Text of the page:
Using whole leaves as mulch

If the fall leaves are small you can easily rake these straight from the tree onto the garden bed. Water them in as you lay them on the soil to keep them in place. I like to scatter a handful of pelleted chicken manure on top to add extra nutrients and encourage more soil microbes to gather to break down the leaves.

Large leaves work best as mulch when shredded or turned into compost.

What to do with shredded leaves in the garden

There are lots of great uses for shredded leaves in your home garden.

Benefits of shredded leaves for mulching the soil

One benefit of shredded leaves as mulch for the soil is that they add a range of nutrients including a balanced mix of carbon and nitrogen. Shredded leaves on their own will form a rich compost perfect for your soil. They can also be collected into a compost bin or wire cage to break down into leaf mold or compost.

Another benefit of using shredded leaves as mulch is that the soil microbes and worms will break it down aerating the soil and releasing the nutrients. Shredded leaves help to keep moisture in the soil meaning that you will need water less. They will also block weeds of light and help to prevent them from sprouting through.

How to shred leaves for mulch

The two best ways to shred leaves for mulch are with a mower or with a leaf blower. To shred leaves with a mower, simply lay the leaves over an area of your lawn. Run over the leaves with your lawn mower and they will easily be shredded. You could use a catcher to make the process of picking them up easier.

The next method to shred leaves is to use a leaf blower on the suction setting. Many leaf blowers come with a mulching function and a catching bag. Simply attach the bag and suck the leaves up. They will be shredded in the process and captured in the bag.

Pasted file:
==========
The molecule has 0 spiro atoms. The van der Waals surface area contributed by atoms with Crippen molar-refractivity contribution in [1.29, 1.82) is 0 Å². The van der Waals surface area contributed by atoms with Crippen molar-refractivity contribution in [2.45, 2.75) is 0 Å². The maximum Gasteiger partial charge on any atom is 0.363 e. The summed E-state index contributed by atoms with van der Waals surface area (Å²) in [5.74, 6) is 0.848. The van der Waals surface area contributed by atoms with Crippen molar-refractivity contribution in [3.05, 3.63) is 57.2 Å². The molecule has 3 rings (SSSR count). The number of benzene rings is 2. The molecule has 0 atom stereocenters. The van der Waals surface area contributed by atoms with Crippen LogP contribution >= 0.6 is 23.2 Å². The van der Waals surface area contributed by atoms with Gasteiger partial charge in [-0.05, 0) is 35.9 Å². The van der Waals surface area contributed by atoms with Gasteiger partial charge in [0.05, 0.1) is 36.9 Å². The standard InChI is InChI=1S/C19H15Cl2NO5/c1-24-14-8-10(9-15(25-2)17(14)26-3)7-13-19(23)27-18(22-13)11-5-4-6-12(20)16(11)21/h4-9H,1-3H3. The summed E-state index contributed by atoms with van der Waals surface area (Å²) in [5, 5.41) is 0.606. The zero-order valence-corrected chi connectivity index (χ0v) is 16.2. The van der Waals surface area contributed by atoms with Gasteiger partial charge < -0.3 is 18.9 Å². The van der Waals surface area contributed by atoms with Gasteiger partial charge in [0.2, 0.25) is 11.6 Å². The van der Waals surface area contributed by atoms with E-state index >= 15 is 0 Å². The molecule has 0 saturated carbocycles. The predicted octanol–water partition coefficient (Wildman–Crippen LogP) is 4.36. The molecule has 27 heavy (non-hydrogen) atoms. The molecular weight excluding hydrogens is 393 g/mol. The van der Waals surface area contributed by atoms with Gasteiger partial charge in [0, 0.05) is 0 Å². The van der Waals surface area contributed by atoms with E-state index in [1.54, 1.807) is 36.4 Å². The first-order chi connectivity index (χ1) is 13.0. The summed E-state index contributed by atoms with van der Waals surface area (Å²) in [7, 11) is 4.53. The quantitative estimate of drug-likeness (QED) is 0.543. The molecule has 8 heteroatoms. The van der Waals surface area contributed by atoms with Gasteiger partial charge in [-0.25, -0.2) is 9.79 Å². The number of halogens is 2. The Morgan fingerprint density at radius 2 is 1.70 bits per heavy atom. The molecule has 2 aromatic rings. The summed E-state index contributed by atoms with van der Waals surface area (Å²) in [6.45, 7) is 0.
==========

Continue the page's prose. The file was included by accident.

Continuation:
Trees that produce the best mulch leaves

Any tree that drops its leaves in the winter will be good for collecting for mulch. My favorite trees include the Acer family or Maple tree family. Their leaves vary in size but dry out quickly and are easy to collect. These trees drop their leaves in a short amount of time so they will gather together and be easy to pick up with a rake or mulch shovel.

Here is a list of trees that will drop their leaves in Fall that make great leaf mulch:

  • Liquidamber
  • Ginko Biloba
  • Claret Ash
  • Chinese Tallow Tree
  • Crabapple

The best time to collect leaves for mulch

The best time to collect leaves to shred for mulch is around half way through fall. This will give enough time for the leaves to change color from green to yellow, orange or red and then for the tree to reabsorb most of the nutrition. The leaves will be ready to fall once the weather has cooled for at least a few weeks.

The time it takes for trees drop their leaves will be different each year. It will depend on how quickly the weather cools, changing winds and rain. If you live in a temperate zone, the leaves will take longer to change their color and drop to the ground but when they do it will be worth it.

Mulching with leaves – Summary

Leaves are becoming my favorite mulch for open flower beds and a great way to make compost. They break down quickly, are organic and add vital nutrients back into my soil. Leaves are also a free mulch that will need to be cleaned up anyway. Make the most of fall leaves and collect them to mulch your garden.